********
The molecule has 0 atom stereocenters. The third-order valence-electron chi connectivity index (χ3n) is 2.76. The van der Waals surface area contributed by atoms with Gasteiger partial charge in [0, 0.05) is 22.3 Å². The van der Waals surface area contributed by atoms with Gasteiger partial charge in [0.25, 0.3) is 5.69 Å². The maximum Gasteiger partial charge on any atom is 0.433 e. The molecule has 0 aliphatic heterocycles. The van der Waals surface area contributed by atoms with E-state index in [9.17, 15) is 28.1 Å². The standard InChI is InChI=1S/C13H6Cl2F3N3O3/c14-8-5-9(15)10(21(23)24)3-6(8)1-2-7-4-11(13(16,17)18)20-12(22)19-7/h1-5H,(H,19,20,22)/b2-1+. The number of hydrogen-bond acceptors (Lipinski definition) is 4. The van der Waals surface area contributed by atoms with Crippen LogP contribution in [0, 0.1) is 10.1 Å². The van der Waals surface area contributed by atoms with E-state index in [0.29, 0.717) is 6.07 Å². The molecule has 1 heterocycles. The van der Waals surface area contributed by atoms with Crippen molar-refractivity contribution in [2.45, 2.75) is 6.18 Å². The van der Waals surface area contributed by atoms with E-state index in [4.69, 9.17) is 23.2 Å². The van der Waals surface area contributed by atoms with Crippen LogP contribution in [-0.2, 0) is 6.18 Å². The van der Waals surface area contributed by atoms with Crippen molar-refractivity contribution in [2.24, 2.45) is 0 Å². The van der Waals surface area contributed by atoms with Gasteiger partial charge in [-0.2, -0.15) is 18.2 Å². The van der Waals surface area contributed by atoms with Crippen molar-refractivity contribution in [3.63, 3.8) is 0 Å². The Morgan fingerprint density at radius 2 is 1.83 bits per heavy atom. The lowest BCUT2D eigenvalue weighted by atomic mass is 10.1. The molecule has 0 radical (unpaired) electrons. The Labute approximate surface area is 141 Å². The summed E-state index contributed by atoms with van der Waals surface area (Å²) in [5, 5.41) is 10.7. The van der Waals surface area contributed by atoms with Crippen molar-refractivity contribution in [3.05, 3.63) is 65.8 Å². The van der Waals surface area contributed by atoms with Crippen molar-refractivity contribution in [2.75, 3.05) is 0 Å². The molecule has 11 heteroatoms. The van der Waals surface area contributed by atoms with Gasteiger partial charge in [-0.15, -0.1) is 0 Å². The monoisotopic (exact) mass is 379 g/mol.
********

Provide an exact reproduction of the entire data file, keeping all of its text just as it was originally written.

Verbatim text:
The molecule has 0 atom stereocenters. The third-order valence-electron chi connectivity index (χ3n) is 2.76. The van der Waals surface area contributed by atoms with Gasteiger partial charge in [0, 0.05) is 22.3 Å². The van der Waals surface area contributed by atoms with Gasteiger partial charge in [0.25, 0.3) is 5.69 Å². The maximum Gasteiger partial charge on any atom is 0.433 e. The molecule has 0 aliphatic heterocycles. The van der Waals surface area contributed by atoms with E-state index in [9.17, 15) is 28.1 Å². The standard InChI is InChI=1S/C13H6Cl2F3N3O3/c14-8-5-9(15)10(21(23)24)3-6(8)1-2-7-4-11(13(16,17)18)20-12(22)19-7/h1-5H,(H,19,20,22)/b2-1+. The number of hydrogen-bond acceptors (Lipinski definition) is 4. The van der Waals surface area contributed by atoms with Crippen LogP contribution in [0, 0.1) is 10.1 Å². The van der Waals surface area contributed by atoms with E-state index in [0.29, 0.717) is 6.07 Å². The molecule has 1 heterocycles. The van der Waals surface area contributed by atoms with Crippen molar-refractivity contribution in [2.45, 2.75) is 6.18 Å². The van der Waals surface area contributed by atoms with E-state index in [4.69, 9.17) is 23.2 Å². The van der Waals surface area contributed by atoms with Crippen LogP contribution in [-0.2, 0) is 6.18 Å². The van der Waals surface area contributed by atoms with Crippen molar-refractivity contribution in [2.24, 2.45) is 0 Å². The van der Waals surface area contributed by atoms with Gasteiger partial charge in [-0.2, -0.15) is 18.2 Å². The van der Waals surface area contributed by atoms with Crippen molar-refractivity contribution in [3.63, 3.8) is 0 Å². The Morgan fingerprint density at radius 2 is 1.83 bits per heavy atom. The lowest BCUT2D eigenvalue weighted by atomic mass is 10.1. The molecule has 0 radical (unpaired) electrons. The Labute approximate surface area is 141 Å². The summed E-state index contributed by atoms with van der Waals surface area (Å²) in [5, 5.41) is 10.7. The van der Waals surface area contributed by atoms with Crippen molar-refractivity contribution in [3.05, 3.63) is 65.8 Å². The van der Waals surface area contributed by atoms with Crippen molar-refractivity contribution in [2.75, 3.05) is 0 Å². The molecule has 11 heteroatoms. The van der Waals surface area contributed by atoms with Gasteiger partial charge in [-0.15, -0.1) is 0 Å². The monoisotopic (exact) mass is 379 g/mol.